NYT: Human Rights Watch today released its guidebook for the estimated 25,000 reporters traveling to China to cover the Olympics. The guidebook, part of a longstanding campaign by the group on human rights issues at the Beijing Olympics, is free and available for download by anyone (via pdf file, link here). Here is the group’s news release:
Reporters’ Guide to China Olympics
Handbook for Journalists New to Beijing
(New York, June 27, 2008) – Human Rights Watch is publishing a pocket guide for reporters planning to travel to China to cover the Beijing Olympics. Produced with the support of the Committee to Protect Journalists, the “Reporters’ Guide to Covering the Beijing Olympics” addresses how to report in a largely closed country, with particular attention to the hazards facing Chinese sources and news assistants.
An estimated 25,000 foreign journalists will cover the Beijing Games. This guide spells out both their rights – in particular under the Chinese government’s temporary regulations for foreign journalists – and the risks they or their Chinese contacts may face. The Reporters’ Guide is also downloadable online at no cost at http://china.hrw.org/, and will also soon be available in French, German, Spanish, and Japanese.
“Many of the journalists heading to Beijing are veteran sports and Olympics reporters, but the environment in China poses unique challenges,” said Minky Worden, media director at Human Rights Watch and editor of “China’s Great Leap” (http://china.hrw.org/chinas_great_leap), a new collection of essays on China and the Olympics. “Journalists will encounter extensive government surveillance, internet censorship, and serious risks to Chinese fixers and sources.”
The promise of human rights improvements was a central plank of Beijing’s successful bid to host the 2008 Olympics, after its failure to win the 2000 Summer Games. The Chinese government pledged full press freedom to journalists planning to cover the Games. “We will give the media complete freedom to report when they come to China,” said Wang Wei, vice president of the Beijing Olympics organizing committee, in 2001.
Yet China remains the world’s leading jailer of journalists, censors the internet, and retaliates against Chinese citizens thought to be sources for stories critical of the government.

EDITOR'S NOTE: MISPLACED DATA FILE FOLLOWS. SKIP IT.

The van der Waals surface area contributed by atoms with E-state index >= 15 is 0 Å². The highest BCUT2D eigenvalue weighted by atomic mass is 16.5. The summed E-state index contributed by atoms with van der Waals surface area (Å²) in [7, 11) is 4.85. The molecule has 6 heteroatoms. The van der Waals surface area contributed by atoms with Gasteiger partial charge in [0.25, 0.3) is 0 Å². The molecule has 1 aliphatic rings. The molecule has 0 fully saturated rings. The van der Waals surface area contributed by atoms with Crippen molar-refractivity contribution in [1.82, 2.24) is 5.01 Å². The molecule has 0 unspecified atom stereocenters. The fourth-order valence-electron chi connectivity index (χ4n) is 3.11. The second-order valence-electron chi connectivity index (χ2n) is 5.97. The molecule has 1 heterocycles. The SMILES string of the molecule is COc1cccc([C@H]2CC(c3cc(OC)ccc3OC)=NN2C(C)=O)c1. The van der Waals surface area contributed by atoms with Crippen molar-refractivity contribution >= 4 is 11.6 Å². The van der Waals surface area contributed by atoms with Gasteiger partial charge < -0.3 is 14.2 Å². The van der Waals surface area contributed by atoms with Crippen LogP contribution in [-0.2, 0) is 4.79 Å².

Designed as a “survival guide” for reporters new to China, the handbook covers:
· Risks and Rights: an overview of both the risks faced by reporters and their rights, in particular under the temporary regulations for foreign journalists;
· Outside the Arena: important but sensitive human rights topics and the Chinese government’s legal tools to prevent and punish such coverage;
· Security, Surveillance and Safety: tips on countering censorship, and dealing with the police in problematic situations;
· Protecting Your Chinese Contacts: how not to endanger sources and news assistants;
· The Great Firewall: internet censorship and tips to counter it; and,
· Practical Information: an appendix listing useful numbers and websites as well as a bilingual (English/Chinese) version of the temporary regulations (which can be shown, for example, to officials questioning a reporter in the field).
Human Rights Watch is releasing the Reporters’ Guide six months to the day after the December 27, 2007, detention of human rights advocate Hu Jia, who was sentenced on April 3 to three and a half years in prison for “inciting subversion of state power.” The charges were based on five articles Hu wrote and two interviews he gave to foreign media, in part on human rights abuses in China in the context of the Beijing Games.
“We hope that reporters headed to Beijing will do their best to tell the complex story of life in China today, including the important human stories beyond the sports arenas,” said Worden. “The key to covering China effectively without jeopardizing your staff, your sources, and yourself, is to be prepared and informed. We hope this guide will help.”